Eating in Azerbaijan is NOT for the Squeamish

This article is from guest RD blogger, Valerie M. Houghton, who is living in Baku, Azerbaijan. I know, you probably are thinking, Azerba-where? In this blog, she tells us how “organic” food can be in other parts of the world.

Azerbaijan was part of the Russian Empire until 1991 when it broke away with hopes that everything would improve. However, 19 years later, it’s still struggling to become a modern society. What this little known country does have is oil and gas reserves—and tons of it. My husband is in the oil business, which is why we are here.

Food is a major topic of discussion among the “expats” like me who are living here. The major challenge is finding safe food. For example, meat is butchered in front of tiny storefronts and hung in trees to cool. Fresh poultry is often slaughtered at the farm and then transported to open air markets in the trunk of a car. I pass on both of these opting instead for frozen products imported from other countries.

I chuckle sometimes over the organic food issue in the US. Organic here is really organic.
Our eggs still have feathers and dirt on them! I’d like to see that in Whole Foods.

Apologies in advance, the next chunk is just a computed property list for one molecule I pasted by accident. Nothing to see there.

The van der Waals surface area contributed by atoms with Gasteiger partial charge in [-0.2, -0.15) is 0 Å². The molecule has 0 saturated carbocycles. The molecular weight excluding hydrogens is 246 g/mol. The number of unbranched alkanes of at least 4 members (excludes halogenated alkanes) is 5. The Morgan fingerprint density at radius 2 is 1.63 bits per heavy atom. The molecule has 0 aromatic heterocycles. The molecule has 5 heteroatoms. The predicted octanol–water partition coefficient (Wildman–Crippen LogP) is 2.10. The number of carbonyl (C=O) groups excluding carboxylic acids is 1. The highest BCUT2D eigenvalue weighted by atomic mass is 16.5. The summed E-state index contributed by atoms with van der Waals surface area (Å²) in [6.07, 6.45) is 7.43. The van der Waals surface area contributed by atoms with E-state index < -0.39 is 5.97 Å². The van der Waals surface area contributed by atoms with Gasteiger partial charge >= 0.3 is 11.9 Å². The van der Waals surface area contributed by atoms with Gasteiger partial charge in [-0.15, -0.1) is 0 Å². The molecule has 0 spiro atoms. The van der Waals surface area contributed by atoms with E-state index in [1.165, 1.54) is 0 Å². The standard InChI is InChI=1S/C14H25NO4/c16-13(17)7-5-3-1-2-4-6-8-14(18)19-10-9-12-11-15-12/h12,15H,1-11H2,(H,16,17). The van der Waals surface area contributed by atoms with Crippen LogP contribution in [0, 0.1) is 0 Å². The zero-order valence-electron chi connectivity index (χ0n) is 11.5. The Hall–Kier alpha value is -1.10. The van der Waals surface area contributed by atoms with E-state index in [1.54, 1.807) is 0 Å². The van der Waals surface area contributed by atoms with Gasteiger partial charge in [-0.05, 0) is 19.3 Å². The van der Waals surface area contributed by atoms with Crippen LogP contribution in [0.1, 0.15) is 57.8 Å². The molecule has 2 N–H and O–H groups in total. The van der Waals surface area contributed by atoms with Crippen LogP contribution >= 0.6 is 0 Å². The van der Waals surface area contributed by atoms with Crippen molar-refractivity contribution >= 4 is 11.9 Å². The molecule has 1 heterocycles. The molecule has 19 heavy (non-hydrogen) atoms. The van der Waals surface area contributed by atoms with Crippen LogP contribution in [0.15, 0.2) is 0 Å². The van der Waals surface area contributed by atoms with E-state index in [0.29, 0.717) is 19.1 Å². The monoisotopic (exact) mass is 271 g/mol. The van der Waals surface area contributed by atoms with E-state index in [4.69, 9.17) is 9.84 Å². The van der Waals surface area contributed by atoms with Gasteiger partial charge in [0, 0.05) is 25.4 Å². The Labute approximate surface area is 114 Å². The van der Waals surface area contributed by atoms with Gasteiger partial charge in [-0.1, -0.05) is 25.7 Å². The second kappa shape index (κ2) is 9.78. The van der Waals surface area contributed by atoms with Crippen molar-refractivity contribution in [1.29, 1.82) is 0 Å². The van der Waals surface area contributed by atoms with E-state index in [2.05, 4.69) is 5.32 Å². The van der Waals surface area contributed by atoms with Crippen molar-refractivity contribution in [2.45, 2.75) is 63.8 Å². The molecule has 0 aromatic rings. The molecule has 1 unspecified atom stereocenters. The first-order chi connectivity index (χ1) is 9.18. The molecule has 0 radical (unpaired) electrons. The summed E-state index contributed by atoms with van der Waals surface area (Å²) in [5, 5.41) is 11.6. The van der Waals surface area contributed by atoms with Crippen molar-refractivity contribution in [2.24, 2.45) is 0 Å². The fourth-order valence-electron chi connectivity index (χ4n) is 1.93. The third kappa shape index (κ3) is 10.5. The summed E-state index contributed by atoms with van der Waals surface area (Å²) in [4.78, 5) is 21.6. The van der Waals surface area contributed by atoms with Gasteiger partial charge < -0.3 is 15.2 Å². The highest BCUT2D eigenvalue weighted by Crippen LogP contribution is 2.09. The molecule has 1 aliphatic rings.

Fruits and vegetables are another story…be prepared to shop in large outdoor markets, called souks, with hundreds of ramshackle stalls displaying locally grown produce.

The staple food of Azeri culture is oval shaped bread baked in
wood fired tandori ovens slathered with local white cheese; plov, a festive
rice and chicken dish, lots of potatoes and root vegetables, and of course lamb and beef
kabobs sold on the street wrapped around warm lavash. Tea or chay is the most popular
beverage followed by laban, a sour milk drink mixed with herbs.

One of the foods I miss the most is fresh milk. Dairy farms and milk production ceased after the war and all of Azerbaijan’s milk is UHT imported from Turkey. Of course you can purchase unpasteurized milk but the risk of bacterial infection is quite high. On a positive note I am not tempted by fast food outlets or ready to eat foods. There are two McDonalds in Baku- a city of 5 million people and no other fast food outlets.

The lessons learned from my experience here are not about what is missing but rather to be grateful for what is available. What I reflect on each day is that I don’t really need 50 kinds of breakfast cereal and pretty packages of organic foods to make me feel healthy. I just need the basics to be happy and that is all that is here.

Comments

  1. Thank you for making the point that we should be grateful for all the amazing options we have here in the US.

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